A cross rate denotes a currency exchange deal involving two currencies, both assessed against a third currency. Typically, the U.S. dollar (USD) serves as the benchmark in foreign exchange markets to determine the exchange rates between the currency pairs.
In this setup, the U.S. dollar always maintains a fixed value of one as the base currency. However, certain currency pairs are reciprocal, meaning the dollar doesn’t act as the base currency.
Trading in a cross-currency pair entails two distinct transactions. Initially, the trader swaps one currency for its equivalent value in U.S. dollars. Subsequently, the obtained U.S. dollars are then exchanged for another currency.
Understanding the Cross Rate
Typically, the U.S. dollar serves as the reference point to ascertain the value of currencies being exchanged. To calculate the cross rate between the British pound and the euro, for instance, you’d initially establish that the British pound is valued at approximately 1.25 to one U.S. dollar, and the euro stands at 1.07 to one U.S. dollar.
The Major Currency Pair
In foreign exchange (forex) trading, the term “cross rate” denotes price quotations involving currencies other than the U.S. dollar. The majority of forex transactions revolve around major currency pairs. For instance, if one of the currencies involved in the exchange is the U.S. dollar, a quoted rate of 1.28 for USD/CAD on a financial news site would signify that one U.S. dollar equals 1.28 Canadian dollars.
The euro-Japanese yen exchange rate is often cited as a typical cross rate since it excludes the U.S. dollar from the equation. However, strictly speaking, a cross rate is defined as such when mentioned by individuals outside Japan or regions adopting the euro as their official currency.
In essence, a cross rate is characterized by its mention in a location where neither currency is prevalent. Nonetheless, the term is commonly employed to denote a trade or quotation devoid of the U.S. dollar.
Examples of Major Cross Rates
Cross-currency pairs offer diverse trading opportunities, with the euro against the British pound (EUR/GBP) and the euro against the Japanese yen (EUR/JPY) emerging as the most actively traded combinations. These two pairs notably secure positions within the top 10 most traded currency pairs.
In a currency pair, the euro serves as the base currency when paired with either the British pound or the Japanese yen. Conversely, if the British pound is included in the pair while the euro is not, the pound acts as the base currency.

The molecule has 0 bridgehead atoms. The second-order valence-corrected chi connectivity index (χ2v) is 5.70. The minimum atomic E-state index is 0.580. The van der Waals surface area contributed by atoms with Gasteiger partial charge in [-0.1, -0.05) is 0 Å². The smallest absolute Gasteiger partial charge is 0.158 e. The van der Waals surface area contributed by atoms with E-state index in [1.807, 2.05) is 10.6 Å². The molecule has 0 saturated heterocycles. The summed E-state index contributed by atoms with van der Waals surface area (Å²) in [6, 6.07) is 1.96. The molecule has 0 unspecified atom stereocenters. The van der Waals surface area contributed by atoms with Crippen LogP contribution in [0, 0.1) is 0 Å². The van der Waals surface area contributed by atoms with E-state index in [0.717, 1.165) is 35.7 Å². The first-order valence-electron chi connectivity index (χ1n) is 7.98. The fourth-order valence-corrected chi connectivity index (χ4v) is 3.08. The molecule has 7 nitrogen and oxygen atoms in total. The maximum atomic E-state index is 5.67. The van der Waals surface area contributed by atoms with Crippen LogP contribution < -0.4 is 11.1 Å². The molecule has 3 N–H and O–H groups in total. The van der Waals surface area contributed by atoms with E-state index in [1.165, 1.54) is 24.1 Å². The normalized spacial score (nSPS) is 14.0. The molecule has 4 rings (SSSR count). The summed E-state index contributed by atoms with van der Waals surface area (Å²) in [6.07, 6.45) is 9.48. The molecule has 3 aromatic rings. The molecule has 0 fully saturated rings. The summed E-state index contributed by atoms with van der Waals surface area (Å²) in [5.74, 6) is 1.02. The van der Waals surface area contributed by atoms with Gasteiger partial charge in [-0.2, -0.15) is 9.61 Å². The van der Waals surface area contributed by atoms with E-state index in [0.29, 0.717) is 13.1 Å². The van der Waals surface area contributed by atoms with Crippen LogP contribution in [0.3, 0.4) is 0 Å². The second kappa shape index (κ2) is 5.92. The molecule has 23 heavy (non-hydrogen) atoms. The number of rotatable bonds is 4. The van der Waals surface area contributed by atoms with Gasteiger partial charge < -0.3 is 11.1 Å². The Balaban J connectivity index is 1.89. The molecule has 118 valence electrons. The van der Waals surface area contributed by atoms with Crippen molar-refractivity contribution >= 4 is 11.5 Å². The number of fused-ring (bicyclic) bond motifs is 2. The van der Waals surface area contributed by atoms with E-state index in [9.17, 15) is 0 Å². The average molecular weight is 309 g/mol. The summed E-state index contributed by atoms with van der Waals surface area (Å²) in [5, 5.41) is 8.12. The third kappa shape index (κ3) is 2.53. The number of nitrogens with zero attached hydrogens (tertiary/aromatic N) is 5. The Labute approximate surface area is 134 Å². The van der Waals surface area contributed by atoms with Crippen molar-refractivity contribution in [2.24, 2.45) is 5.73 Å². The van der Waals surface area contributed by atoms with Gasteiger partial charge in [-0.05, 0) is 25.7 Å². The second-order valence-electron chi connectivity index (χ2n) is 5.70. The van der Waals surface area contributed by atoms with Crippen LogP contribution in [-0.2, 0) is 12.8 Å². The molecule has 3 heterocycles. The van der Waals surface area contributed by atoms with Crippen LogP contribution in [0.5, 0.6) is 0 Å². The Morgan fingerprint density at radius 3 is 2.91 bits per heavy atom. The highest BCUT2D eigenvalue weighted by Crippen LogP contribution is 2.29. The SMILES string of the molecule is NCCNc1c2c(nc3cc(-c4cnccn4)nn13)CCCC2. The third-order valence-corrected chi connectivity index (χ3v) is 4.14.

Examples of Minor Cross Rates
Less active cross rates traded in the interbank market encompass pairs like the Swiss franc versus the Japanese yen (CHF/JPY) and the British pound versus the Swiss franc (GBP/CHF).
Pairs involving the Japanese yen typically present the yen as the base currency, irrespective of the counterpart currency.
When dealing with cross rates involving currencies of similar value and quoting conventions, it’s crucial to post them accurately to avoid trading errors. For instance, in late December 2023, the New Zealand dollar (NZD) was quoted at 1.08 per Australian dollar (AUD), both against the U.S. dollar. This value indicates the amount of U.S. dollars needed to purchase the respective foreign currency.
However, the quote itself doesn’t specify the base currency. Market convention dictates using the stronger AUD, considering its larger economy, as the base currency. Despite trading near parity, there exists the potential for misquotation.
What Is Reciprocal Currency?
Reciprocal currency refers to a concept within the foreign exchange market where a currency pair involves the U.S. dollar. However, in this scenario, the U.S. dollar isn’t the primary currency for the transaction, nor is it the currency initially quoted.
The main cross currency pairs typically feature bid-offer spreads that are a bit broader compared to the major dollar-based pairs. However, they remain actively quoted in the interbank market. On the other hand, spreads in minor cross pairs are generally wider. Some of them are not directly quoted at all, necessitating the construction of a quote from the bids and offers in the component currencies against the U.S. dollar.
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